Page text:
“Talk to me,” I said, sitting down and watching her stride to and fro like an agitated animal. “What’s happened?”
Phoebe filled me in as she continued to walk laps. I brought her some juice. I thought stopping to drink and swallow might interrupt the advance of hyperventilating. It worked for a little while. I asked a few more questions and Phoebe answered.
Here’s another skill deep love requires. Shutting up. The ability to know when to shut up and to actually do it is closely tied to waiting. This ability doesn’t come naturally to me. I’m still struggling with it. Timing can be so important.
This late Sunday afternoon I lost the struggle. I had shut up for a long time. I had been careful not to push, not to judge. I had been waiting for the crisis to pass. Until this sultry August evening. This time I said I was angry and frustrated. I told Phoebe what I’d like to do and say if I hadn’t been raised with good manners. I called someone she cares about a pussy. I called other people insane. I also asked her forgiveness. I told her that I felt like I was watching her bleed and that I felt I could do nothing to stop the bleeding. It was not her my anger and frustration were directed at, but at the sources of her profound unhappiness. “Forgive me for not being diplomatic,” I said. “Please.”
She stopped pacing and looked me in the face for the first time. “It’s okay,” she said. Her cell phone rang and I went inside to give her privacy. Later, she sought me out and told me things were better. She was, in fact, happy. Everything would be fine and resolved in September.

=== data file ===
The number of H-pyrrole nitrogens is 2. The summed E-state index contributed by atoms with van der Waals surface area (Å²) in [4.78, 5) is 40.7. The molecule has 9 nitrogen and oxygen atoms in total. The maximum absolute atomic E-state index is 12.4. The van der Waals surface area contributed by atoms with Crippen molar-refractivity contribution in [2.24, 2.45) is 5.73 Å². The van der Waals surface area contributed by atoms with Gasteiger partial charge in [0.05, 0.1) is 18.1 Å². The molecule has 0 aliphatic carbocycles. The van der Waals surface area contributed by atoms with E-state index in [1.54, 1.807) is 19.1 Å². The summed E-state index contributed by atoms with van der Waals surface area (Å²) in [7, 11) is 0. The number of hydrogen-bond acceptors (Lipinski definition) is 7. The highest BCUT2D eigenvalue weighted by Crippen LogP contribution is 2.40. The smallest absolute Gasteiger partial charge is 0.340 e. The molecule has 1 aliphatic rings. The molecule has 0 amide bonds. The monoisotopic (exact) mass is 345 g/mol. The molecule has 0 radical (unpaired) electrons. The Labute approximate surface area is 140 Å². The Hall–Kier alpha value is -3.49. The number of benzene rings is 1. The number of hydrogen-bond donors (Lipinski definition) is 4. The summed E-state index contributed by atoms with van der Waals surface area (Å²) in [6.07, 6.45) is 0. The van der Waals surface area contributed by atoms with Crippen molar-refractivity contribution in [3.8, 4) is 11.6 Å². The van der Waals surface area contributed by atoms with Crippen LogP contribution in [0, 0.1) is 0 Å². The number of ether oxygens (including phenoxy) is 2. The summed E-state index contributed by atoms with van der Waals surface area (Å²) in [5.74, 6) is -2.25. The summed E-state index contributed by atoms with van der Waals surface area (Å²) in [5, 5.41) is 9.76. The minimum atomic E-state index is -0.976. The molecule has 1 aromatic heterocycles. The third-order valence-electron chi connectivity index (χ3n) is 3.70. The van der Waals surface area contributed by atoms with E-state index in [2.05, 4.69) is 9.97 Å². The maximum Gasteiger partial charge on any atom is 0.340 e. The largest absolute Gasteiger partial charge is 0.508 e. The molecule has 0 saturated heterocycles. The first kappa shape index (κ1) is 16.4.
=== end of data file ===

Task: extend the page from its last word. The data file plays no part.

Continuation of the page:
“What’s changed?” I asked.
She shrugged. It didn’t matter. She was happy, that was enough. This time instead of asking more questions, I shut up.
Because I remembered that years ago when Phoebe was in preschool, she and her friends were playing while a couple of other mothers and I sat and watched.
“Phoebe is just your Mini Me,” Jessie said.
“We share the same soul,” I told her.
Phoebe looked up from drawing a mandala in the sand. She’s always been an artist.
“I want my own soul,” she insisted.
I laughed. “Okay.”
And I remembered that when she was a little older, Phoebe and I were playing outside on another late sunny summer afternoon. Our shadows were long and sharply defined on the sand around the swings.
“Let’s share shadows!” Phoebe said.
So, I stood behind her as she sat in the swing and we became one shadow with many moving parts. Then I pushed her and our shadows separated soundlessly only to merge again briefly and leave once more.
Phoebe told me a couple of days ago, “It’s hard to wait until the end of September.”
“It must be,” I said. “It must feel like forever.”
What I think, is Phoebe is waiting for September and it is hard. Learning how to wait is very hard. She has regained her optimism and works to hold on to it. I am waiting with her for September, without optimism, but not without hope. I hope the end of September will be worth the wait. And I will try to shut up, try remember that Phoebe’s soul belongs to her, but that I may, from time to time, be invited to share shadows.